COVID-19 pandemic will push 47 million more women, girls into extreme poverty by 2021, says UN repor
By- Ankita Mohanty
Reversing decades of development made to uplift the demographic from poverty, the COVID-19 pandemic is set to inordinately affect the female population by pushing 47 million more women and girls into extreme poverty by 2021.
The new analysis by the UN Women and the UN Development Programme (UNDP) exclaimed that the COVID crisis would dramatically increase the poverty rate for women and widen the gap between men and women who are poverty-stricken. This particular census is highly discouraging because the poverty rate for women was expected to decrease by 2.7% between 2019 and 2021, but projections now point to an increase of 9.1% due to the pandemic and its fallout. This development makes us take two steps back while we thought we would take a step ahead. The projection paints a very dark picture as by 2021, for every 100 men aged 25 to 34 living in extreme poverty, there will be 118 women. This gap is expected to increase to 121 women per 100 men by 2030, further adding to the general plight.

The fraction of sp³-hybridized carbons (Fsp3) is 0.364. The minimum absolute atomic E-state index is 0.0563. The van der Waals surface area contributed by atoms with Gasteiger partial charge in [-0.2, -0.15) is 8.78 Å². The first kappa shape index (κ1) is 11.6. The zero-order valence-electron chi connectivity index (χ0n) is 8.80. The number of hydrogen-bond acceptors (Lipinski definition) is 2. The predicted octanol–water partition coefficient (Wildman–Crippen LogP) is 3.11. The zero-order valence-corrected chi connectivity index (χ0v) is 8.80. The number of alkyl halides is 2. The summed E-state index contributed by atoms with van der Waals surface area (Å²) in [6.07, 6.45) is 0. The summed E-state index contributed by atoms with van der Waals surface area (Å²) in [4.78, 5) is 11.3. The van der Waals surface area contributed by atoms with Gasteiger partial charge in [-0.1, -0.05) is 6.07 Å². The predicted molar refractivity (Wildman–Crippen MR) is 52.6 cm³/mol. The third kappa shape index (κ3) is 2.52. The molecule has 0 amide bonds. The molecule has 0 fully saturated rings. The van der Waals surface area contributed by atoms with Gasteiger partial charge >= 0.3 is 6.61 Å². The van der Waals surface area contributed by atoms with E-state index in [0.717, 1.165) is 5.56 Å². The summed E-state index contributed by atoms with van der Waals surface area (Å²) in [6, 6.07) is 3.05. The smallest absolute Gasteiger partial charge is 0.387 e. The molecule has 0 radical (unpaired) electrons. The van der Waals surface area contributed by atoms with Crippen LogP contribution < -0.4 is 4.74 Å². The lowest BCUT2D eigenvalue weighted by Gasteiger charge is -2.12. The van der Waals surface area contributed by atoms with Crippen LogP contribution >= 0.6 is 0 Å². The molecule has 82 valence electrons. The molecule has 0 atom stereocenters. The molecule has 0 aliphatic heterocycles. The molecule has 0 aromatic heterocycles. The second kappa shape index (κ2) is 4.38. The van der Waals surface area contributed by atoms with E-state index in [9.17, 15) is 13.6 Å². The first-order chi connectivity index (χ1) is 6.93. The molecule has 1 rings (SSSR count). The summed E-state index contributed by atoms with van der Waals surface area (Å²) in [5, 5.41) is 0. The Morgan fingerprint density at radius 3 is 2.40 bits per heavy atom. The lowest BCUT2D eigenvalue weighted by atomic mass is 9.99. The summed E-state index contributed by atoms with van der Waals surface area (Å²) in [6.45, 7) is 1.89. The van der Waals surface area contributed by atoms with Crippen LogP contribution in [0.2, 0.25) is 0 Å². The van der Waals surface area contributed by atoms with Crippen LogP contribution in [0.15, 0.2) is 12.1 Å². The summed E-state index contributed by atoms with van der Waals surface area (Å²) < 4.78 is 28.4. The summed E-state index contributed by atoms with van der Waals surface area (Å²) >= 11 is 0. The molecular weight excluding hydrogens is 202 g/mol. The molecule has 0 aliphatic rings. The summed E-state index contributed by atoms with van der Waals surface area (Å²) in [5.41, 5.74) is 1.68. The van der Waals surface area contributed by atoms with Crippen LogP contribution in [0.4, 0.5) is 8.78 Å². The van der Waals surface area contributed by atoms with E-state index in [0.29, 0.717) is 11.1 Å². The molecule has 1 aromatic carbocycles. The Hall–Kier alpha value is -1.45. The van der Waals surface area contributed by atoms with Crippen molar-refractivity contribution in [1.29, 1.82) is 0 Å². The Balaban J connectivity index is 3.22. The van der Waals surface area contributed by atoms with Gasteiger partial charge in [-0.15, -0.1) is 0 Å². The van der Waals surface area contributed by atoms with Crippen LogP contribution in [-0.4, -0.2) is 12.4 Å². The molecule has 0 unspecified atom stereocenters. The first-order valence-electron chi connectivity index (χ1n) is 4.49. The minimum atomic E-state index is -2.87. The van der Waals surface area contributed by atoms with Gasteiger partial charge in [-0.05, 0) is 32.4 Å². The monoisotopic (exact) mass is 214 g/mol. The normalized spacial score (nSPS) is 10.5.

Phumzile Mlambo-Ngcuka, the UN Women Executive Director mentions that increases in women's extreme poverty are a 'stark indictment of deep flaws in the ways we have constructed our societies and economies'. She says the evidence of multiple inequalities is critical to driving swift, restorative policy action that puts women at the heart of pandemic recovery.
While the pandemic has posed a serious threat to the prospects of exterminating poverty by the end of this decade, the reality is even wretched as these projections of increased poverty rates for women and girls only account for the descending revision of the gross domestic product (GDP), excluding other factors—such as women leaving the workforce due to childcare responsibilities—that may also affect the sex distribution of poverty.
The global pandemic has caused us more damage than we can ever think of. And without effective measures taken by the government to lessen the aftermaths of COVID-19, the future seems pretty bleak.